Certainly, if you’ve been following JOVM over the years, you’ve probably become intimately familiar with the New York-based neo-disco/electronic dance music/funk collective Escort, founded by producers Eugene Cho and Dan Balls that features frontwoman and bassist, Adeline Michele as members of a core group of five that frequently expands to a huge ensemble featuring 17 members for live shows. And since the collective’s formation almost a decade ago, Escort has received praise nationally across the blogosphere and in several major media outlets for a sound that’s been described as a modern take on disco. The 2012 release of their self-titled, full-length debut not only received breathless praise, it cemented the act’s burgeoning reputation as one of New York’s best, live dance acts — and it also turned their frontwoman into a certified star as she later released a solo album and was part of the house band for The Meredith Viera Show.
As that has happened, the New York-based collective has also been at the forefront of two major (and very recent) movements in electronic music: the first movement involves the increasing use of analog synthesizers among some producers and artists to evoke a period specific sound; the second being, a push among some producers and artists to use live instrumentation in some fashion to craft a more dynamic sound and live show — and to show that there’s actual musicianship behind the stereotypical image of someone punching buttons on computers and sequencers.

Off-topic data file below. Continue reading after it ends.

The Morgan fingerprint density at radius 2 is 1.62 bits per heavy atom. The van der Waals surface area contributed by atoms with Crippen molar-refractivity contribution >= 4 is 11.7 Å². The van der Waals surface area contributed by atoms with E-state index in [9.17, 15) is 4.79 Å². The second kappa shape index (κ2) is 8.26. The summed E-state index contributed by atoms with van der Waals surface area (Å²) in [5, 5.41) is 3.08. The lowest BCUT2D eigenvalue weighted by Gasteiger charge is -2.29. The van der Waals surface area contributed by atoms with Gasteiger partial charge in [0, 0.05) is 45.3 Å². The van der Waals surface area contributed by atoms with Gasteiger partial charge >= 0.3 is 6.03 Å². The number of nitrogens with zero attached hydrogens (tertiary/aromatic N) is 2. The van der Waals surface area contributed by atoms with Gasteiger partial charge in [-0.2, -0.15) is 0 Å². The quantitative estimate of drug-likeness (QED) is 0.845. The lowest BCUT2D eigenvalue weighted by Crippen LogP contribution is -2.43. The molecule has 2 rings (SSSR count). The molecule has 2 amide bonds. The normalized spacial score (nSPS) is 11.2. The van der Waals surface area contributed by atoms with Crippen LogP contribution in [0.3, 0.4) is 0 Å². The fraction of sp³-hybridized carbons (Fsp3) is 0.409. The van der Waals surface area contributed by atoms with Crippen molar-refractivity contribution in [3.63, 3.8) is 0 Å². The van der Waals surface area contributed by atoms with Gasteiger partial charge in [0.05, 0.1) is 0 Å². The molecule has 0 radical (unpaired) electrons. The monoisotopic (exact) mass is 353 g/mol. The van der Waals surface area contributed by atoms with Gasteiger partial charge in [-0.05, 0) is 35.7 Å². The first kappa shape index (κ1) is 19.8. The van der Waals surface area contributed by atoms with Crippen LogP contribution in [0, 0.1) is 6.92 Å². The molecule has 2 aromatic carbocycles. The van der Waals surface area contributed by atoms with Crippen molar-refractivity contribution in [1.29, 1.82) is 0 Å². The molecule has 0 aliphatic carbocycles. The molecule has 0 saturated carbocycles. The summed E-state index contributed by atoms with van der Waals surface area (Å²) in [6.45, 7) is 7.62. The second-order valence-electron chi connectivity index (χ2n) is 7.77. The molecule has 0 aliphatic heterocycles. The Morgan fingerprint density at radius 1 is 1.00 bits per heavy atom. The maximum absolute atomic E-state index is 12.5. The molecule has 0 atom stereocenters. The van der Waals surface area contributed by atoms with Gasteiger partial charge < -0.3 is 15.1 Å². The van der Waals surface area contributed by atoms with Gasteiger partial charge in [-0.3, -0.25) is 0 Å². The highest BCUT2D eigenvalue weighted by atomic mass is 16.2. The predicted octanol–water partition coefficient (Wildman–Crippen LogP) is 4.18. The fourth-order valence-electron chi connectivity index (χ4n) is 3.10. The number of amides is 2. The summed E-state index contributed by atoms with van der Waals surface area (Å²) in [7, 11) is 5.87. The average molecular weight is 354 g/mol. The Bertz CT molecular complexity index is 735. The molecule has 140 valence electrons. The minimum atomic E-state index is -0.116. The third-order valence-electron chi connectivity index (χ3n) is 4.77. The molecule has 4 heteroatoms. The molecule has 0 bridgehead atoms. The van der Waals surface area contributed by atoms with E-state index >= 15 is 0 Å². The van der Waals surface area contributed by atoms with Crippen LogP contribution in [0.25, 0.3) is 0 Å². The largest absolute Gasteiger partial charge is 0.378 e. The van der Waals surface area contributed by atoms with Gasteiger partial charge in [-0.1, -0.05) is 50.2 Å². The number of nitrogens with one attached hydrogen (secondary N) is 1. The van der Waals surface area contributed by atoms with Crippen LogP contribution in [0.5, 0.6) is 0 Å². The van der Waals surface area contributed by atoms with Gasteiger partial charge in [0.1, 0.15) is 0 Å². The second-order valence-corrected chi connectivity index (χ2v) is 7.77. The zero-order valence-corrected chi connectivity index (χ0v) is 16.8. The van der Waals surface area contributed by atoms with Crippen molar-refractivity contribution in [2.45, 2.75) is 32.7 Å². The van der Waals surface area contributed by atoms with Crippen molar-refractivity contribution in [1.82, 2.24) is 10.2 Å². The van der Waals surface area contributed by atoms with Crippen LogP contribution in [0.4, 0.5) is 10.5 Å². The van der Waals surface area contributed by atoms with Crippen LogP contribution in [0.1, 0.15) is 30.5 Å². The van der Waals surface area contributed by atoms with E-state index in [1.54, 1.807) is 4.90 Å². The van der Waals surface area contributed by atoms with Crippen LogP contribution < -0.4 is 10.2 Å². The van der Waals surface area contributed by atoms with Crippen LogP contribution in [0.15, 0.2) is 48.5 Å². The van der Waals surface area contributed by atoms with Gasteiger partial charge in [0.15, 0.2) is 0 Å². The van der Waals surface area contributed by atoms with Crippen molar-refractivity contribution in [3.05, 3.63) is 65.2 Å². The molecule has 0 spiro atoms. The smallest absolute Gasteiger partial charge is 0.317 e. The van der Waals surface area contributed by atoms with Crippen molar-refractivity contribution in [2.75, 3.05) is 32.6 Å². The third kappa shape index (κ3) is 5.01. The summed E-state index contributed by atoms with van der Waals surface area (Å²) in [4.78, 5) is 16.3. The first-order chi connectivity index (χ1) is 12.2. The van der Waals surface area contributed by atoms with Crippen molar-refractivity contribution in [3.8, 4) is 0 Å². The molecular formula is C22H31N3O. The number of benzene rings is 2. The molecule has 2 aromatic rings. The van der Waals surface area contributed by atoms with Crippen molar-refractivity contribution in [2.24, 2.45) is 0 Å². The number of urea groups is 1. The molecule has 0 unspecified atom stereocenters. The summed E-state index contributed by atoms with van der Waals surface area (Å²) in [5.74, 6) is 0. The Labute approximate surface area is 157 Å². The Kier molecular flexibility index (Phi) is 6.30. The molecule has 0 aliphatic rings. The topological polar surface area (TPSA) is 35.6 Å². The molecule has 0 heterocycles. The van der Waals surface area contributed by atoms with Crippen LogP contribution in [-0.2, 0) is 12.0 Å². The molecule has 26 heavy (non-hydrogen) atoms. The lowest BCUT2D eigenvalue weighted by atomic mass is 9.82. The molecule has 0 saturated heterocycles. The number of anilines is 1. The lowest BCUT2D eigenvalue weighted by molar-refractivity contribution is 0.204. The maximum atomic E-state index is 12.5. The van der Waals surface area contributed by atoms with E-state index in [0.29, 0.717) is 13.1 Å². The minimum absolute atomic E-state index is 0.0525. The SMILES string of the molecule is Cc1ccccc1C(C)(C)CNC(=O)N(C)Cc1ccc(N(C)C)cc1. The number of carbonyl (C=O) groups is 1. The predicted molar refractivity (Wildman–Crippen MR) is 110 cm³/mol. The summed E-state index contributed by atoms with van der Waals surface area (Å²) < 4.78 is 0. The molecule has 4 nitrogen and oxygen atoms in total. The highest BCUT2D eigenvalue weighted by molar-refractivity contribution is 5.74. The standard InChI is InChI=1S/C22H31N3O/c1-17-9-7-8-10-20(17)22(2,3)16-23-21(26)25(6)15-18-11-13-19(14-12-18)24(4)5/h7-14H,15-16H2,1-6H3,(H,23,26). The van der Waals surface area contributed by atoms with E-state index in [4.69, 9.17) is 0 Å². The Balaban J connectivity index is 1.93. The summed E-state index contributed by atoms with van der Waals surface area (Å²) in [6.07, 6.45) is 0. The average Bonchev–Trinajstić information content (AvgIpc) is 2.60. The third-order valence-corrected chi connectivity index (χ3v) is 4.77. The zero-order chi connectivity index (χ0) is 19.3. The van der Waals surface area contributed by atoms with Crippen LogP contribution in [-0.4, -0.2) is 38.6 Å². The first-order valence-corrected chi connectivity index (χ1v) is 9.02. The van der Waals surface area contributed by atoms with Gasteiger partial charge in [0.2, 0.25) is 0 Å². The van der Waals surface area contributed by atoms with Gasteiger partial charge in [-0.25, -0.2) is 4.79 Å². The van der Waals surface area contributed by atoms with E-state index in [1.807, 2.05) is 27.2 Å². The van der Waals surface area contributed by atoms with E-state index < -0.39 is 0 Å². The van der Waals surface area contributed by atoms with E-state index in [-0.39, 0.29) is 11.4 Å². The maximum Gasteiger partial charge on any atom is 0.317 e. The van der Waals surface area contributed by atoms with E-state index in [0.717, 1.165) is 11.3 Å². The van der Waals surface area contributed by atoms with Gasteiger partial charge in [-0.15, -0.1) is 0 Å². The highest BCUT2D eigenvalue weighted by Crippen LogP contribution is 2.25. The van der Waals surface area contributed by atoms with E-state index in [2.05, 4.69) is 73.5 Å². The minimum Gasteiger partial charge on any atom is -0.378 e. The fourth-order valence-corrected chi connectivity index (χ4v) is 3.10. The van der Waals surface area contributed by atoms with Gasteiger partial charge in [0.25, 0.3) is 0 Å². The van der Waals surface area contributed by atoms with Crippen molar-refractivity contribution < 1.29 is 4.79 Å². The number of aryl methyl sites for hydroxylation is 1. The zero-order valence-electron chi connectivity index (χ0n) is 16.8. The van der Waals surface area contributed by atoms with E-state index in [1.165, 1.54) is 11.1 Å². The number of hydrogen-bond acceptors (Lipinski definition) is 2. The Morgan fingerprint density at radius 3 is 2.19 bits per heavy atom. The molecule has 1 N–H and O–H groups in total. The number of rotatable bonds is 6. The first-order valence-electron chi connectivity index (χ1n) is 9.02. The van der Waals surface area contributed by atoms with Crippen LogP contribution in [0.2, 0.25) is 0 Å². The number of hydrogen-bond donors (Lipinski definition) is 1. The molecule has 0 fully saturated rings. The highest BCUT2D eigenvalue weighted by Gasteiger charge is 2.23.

After releasing a number of singles throughout the past couple of years, Escort will be releasing their long-awaited sophomore effort, Animal Nature through the group’s own label, Escort Records on October 30. Whereas the album’s first single, album title track “Animal Nature” may have reminded listeners of the massive influence Nile Rodgers, and Giorgio Moroder‘s signature work with Donna Summer have had on electronic music and dance music in general, the album’s second single “Body Talk” is comprised of layers of shimmering and cascading synth and keyboard chords, handclap led-percussion, throbbing bass and brief blasts of horn paired with Adeline Michele’s sultry vocals to create a certifiably slick and sexy house music track with an anthemic hook that subtly nods back to disco — all while being a marvel of modern production techniques.